expecting
 
Pregnancy Loss and the Need to Comfort

The demise of pregnancy or a child is accompanied with the demise of spirit. Emotions are in turmoil. Sadness is in command. As an obstetrician who cares for the unborn child, a pregnancy loss, miscarriage, still birth or newborn death is the hollow in what is otherwise the grandeur of a wonderful profession.

When a woman is pregnant, her prospects for a healthy pregnancy and newborn are excellent. Although the incidence of pregnancy loss is greatest in the first trimester of the pregnancy, once viability is established, the promise the family will deliver a healthy child is well over 90%. However, the demise of an unborn baby or newly born infant renders statistics meaningless. The mother’s fear of loss is pervasive throughout pregnancy, even if it is unmentioned, for the failure of a pregnancy or the inability to bear a healthy child ignites primal emotions of failure, jealousy, remorse and guilt. The care giver shares in these emotions, for there is often a kindred bonding which develops between the “attendant” of the pregnant patient which strengthens during a time of loss.

Care givers must not alienate themselves from their patients at this critical time. These are times of yearning and painful emotions. We must support our patients at their darkest hours and offer not only sympathy and comfort, but hope. Care givers in the medical profession, family and friends all must comfort patients and their families through these difficult times. We may comfort them by the gesture of a hand on a shoulder, a simple, “I’m sorry,” a letter of condolence, memorial contribution; a phone call, attendance at a memorial service or, just letting them know we are there for them.

I have called upon all of these methods to help my patients through their losses. On occasion, I have been compelled to write down my thoughts, my feelings, and my pathos in the form of a poem. I have written poems for myself, sent them to my patients, and read their verses at children’s memorial services. Poetry has been my catharsis during these very difficult times. The process is spontaneous and not discriminatory. Like the origins of most poetry, their ideas grow from within. The occasion of my poetry is of loss and hope.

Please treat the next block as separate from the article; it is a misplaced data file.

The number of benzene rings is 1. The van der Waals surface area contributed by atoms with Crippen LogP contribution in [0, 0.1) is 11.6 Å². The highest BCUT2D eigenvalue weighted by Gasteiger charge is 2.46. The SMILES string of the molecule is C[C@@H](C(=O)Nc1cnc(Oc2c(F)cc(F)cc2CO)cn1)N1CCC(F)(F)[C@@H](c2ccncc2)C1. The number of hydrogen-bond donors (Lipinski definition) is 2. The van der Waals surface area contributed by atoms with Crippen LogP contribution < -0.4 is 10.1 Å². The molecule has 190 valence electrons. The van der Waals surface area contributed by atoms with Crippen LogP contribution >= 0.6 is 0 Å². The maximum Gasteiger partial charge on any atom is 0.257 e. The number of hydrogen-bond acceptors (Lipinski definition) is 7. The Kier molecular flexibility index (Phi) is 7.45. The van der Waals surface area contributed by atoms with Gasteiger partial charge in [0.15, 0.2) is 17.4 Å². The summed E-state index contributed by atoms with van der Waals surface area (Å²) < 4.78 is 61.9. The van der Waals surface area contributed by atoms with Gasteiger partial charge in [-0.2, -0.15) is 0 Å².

Martyr for Desire
For all children, lost
You are my quiet darling.
Your eyes, like morning burn
The minutes of futility
To contrite hours, turn
Eastward where begins the dance
Of ocean tides, and slumbers still
The famine of our grief, to hide
So deep within my wounded will
A promise, poisoned from the start
So brief without reply or song
Did graze your spirit in my field.
”Return to me” I cry, I long.
As chaos prods my anguish, yet
Neglecting fortunes in my soul,
Tinted hues of destiny
Are tender thoughts which sorrow stole
From me when first I heard your voice;
Each murmur on your breath that sang
Like harps converging as a choir,
And chimes afar, with passion, rang.
You are my quiet darling
Within a cold and flameless fire,
And I, a prism in the shadows;
A silent martyr for desire.

1999-2000 Michael R. Berman, M.D. Martyr for Desire was written as a tribute and memorial to all parents who have lost children, before birth, at birth and afterwards.

Michael R. Berman, MD, is a Clinical Professor of Obstetrics and Gynecology at Yale University School of Medicine; founder and president of The Hygeia Foundation for Perinatal Loss and Bereavement, Inc. (www.hygeia.org) whose mission is to bring internet-based perinatal health information to medically and economically under-served communities; and author of Parenthood Lost, Healing the Pain after Miscarriage, Stillbirth and Infant Death expected to be released in 2000.

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